Parental Learned Helplessness and ABA5 min read

When my son was seven months old, I found out he was blind. I dis­cov­ered that he was autistic when he was two. When he was three, I cre­ated a floor time home therapy pro­gram for him and immersed myself in all the latest research on autism.

He went through early inter­ven­tion until he was five. That’s when he started school in the LifeSkills pro­gram (because it was the only option avail­able).

When he was eight, he was abused by a bus driver. When he was ten, he was placed in iso­la­tion for aggres­sion. Even after having teachers stand up and say he was smart and they didn’t know how to teach him, that his com­mu­ni­ca­tion chal­lenges cre­ated frus­tra­tion and mis­un­der­stand­ings, by the time he was eleven, he was home­bound for safety rea­sons.

At the age of twelve, I finally got him into the Oregon School for the Blind, but they closed it down six months later.

He was abused by a care provider at the Arc of Lane County that year, and, by this point, he was having vio­lent meltdowns/flashbacks throughout the day.

We tried pre­scrip­tion med­ica­tion, but none of them worked at a dose that I didn’t con­sider to be a chem­ical restraint. I refused to do that to him. The psy­chi­a­trist thought I was ridicu­lous. I was labeled “a parent in denial.”

I had small chil­dren, as well. It was a dan­gerous sit­u­a­tion, and I was des­perate. I didn’t know what to do. I was ter­ri­fied for him. I was also being told that I was the problem. I was referred to as a “pushover” who “lets him get his way.”bI was told that I “spoil him.”

They said I was teaching him “learned help­less­ness.”

Ironically, that’s exactly what they were teaching me.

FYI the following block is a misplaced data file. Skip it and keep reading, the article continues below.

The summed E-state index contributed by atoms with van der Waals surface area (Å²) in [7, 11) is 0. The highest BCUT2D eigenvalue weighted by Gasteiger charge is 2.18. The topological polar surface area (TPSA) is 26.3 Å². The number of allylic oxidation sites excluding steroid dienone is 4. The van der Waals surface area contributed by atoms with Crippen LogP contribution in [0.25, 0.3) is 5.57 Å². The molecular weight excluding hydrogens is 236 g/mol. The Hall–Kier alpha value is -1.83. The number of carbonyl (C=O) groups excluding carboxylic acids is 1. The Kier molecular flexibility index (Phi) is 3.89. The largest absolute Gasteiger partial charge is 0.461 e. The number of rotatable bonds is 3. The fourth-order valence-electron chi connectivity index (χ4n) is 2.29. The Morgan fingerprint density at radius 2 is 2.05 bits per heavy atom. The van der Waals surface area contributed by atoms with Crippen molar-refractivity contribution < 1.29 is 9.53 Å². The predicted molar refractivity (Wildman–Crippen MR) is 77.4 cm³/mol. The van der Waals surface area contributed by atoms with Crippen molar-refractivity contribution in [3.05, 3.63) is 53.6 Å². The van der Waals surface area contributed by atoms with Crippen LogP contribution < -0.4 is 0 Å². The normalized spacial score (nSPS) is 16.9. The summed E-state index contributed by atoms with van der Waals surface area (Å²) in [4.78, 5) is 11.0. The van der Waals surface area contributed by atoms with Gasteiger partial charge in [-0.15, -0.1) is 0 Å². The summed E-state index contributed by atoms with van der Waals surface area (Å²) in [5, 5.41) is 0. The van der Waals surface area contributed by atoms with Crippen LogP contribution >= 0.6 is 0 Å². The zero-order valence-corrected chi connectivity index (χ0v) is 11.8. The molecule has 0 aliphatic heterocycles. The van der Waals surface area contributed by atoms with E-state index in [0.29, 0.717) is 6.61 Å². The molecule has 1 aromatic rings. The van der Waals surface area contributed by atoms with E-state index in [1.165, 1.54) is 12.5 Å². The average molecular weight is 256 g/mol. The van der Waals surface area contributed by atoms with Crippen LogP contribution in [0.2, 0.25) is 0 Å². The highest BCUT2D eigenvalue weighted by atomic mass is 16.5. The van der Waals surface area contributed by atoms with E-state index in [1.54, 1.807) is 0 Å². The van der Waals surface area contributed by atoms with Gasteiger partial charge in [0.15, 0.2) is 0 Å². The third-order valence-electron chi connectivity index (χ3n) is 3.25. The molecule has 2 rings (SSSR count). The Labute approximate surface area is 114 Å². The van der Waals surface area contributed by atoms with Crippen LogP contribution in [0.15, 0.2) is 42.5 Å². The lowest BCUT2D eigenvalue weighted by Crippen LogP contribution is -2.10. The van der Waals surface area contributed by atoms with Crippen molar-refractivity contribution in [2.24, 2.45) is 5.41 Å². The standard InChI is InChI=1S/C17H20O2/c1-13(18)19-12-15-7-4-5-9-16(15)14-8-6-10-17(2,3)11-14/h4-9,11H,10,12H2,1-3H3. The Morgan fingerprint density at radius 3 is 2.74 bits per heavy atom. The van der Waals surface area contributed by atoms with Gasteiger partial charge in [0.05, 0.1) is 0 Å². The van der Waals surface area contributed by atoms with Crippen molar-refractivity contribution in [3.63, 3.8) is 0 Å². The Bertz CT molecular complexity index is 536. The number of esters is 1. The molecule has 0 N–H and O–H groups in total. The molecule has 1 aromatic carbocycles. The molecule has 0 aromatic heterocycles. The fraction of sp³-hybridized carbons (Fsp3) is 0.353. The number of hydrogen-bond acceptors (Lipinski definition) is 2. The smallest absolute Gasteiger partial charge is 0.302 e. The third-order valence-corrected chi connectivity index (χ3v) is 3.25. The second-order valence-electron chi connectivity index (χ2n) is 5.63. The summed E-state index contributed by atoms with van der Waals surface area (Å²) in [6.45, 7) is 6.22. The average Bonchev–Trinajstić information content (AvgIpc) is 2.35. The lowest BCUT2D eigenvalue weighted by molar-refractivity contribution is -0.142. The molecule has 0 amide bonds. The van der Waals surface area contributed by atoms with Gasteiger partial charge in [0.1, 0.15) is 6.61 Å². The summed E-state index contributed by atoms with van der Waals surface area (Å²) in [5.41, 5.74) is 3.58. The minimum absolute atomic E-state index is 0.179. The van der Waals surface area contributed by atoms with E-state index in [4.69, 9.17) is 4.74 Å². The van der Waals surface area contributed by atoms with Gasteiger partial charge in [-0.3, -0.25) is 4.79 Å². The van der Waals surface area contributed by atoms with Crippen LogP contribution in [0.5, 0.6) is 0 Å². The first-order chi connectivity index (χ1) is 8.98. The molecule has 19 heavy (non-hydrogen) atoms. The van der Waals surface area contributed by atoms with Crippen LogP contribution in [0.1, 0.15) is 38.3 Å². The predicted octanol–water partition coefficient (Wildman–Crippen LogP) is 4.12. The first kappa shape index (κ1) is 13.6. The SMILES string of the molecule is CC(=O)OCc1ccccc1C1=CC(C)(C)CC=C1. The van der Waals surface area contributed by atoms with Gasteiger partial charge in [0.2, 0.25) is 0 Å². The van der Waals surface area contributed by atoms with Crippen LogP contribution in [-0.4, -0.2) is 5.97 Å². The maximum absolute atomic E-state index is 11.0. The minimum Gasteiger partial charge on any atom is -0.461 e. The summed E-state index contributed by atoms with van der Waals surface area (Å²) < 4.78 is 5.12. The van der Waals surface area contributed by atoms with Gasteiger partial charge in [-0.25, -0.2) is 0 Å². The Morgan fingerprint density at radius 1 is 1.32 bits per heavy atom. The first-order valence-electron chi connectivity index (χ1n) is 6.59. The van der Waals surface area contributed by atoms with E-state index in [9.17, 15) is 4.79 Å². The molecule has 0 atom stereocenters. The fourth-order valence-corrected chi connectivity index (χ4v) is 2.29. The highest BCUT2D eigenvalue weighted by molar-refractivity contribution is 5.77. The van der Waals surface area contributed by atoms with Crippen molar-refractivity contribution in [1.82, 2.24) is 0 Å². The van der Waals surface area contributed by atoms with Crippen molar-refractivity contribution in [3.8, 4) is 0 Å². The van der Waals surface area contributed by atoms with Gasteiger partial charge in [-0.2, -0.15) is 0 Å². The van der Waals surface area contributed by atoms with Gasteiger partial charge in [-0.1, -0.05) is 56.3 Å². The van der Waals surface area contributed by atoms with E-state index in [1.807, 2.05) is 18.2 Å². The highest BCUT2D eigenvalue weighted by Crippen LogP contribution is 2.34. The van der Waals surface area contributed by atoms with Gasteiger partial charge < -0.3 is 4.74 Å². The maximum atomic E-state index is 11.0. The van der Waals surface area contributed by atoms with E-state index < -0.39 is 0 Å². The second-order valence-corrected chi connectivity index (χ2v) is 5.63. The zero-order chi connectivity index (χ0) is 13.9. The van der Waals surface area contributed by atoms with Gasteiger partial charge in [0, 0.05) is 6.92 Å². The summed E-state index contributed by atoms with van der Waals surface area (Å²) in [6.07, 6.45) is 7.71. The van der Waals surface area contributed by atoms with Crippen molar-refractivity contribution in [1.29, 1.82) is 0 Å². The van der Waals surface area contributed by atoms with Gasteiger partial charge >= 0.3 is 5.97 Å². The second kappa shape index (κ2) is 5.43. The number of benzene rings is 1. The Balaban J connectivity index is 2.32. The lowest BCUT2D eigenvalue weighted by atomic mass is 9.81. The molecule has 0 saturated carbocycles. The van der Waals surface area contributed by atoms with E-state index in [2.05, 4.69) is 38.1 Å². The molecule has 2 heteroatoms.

They broke me down and made me believe that I was doing more harm than good by defending my son, advo­cating for his rights as a human being, and telling him that he was loved and mis­un­der­stood. By believing in my child and showing him empathy and com­pas­sion, I was harming him.

Looking back, I know how they did it, how they got to me. I was ter­ri­fied for him, and they cap­i­tal­ized on my fear. They told me that he would end up in an insti­tu­tion without their therapy.

They told me their therapy would change his life and that the only pos­sible way he would ever suc­ceed was if he received their therapy. I didn’t have enough sup­port to do it my own way, and I made a hor­rible mis­take.

I allowed them to come in, and even though I didn’t like it, even though it made my guts ache, and it felt so very wrong, I allowed it because I didn’t know what else to do.

These “pro­fes­sionals” had me believing that they under­stood my son and his needs better than I did, that my attempts to help him were actu­ally detri­mental to his long-term health and safety.

I allowed them to use fear as a weapon against us both.

I am an advo­cate by nature, so once the deci­sion had been made, I went for the best there was to offer. I fought hard, an actual law had to be written to get him into the pro­gram, I had to hire an attorney and go up against a school dis­trict and county agen­cies to get him there, but I got him there. I thought my advo­cacy was a suc­cess.

It wasn’t.

The place­ment was a residential/educational ABA treat­ment pro­gram, and it was all the way on the other side of the country. They said it was the best pro­gram for autism in the world and patted each oth­er’s backs when I did the leg work to get him in.

I don’t think they expected me to stay there with him, though, (although they should have known better). For two and a half months, I walked the mile route through the inner city of Baltimore, where the Ronald McDonald House was located, and up the hill to Johns Hopkins Hospital.

I did this mul­tiple times a day. I still thank God for that walk; it kept me sane. It also opened my eyes to the inequality and eco­nomic oppres­sion of people of color (but that’s a story for another day).

I spent the time I wasn’t on the neu­robe­hav­ioral unit of the KKI wing at JHU “meeting” with people who were con­sid­ered “leading experts” (well, it was more like arguing).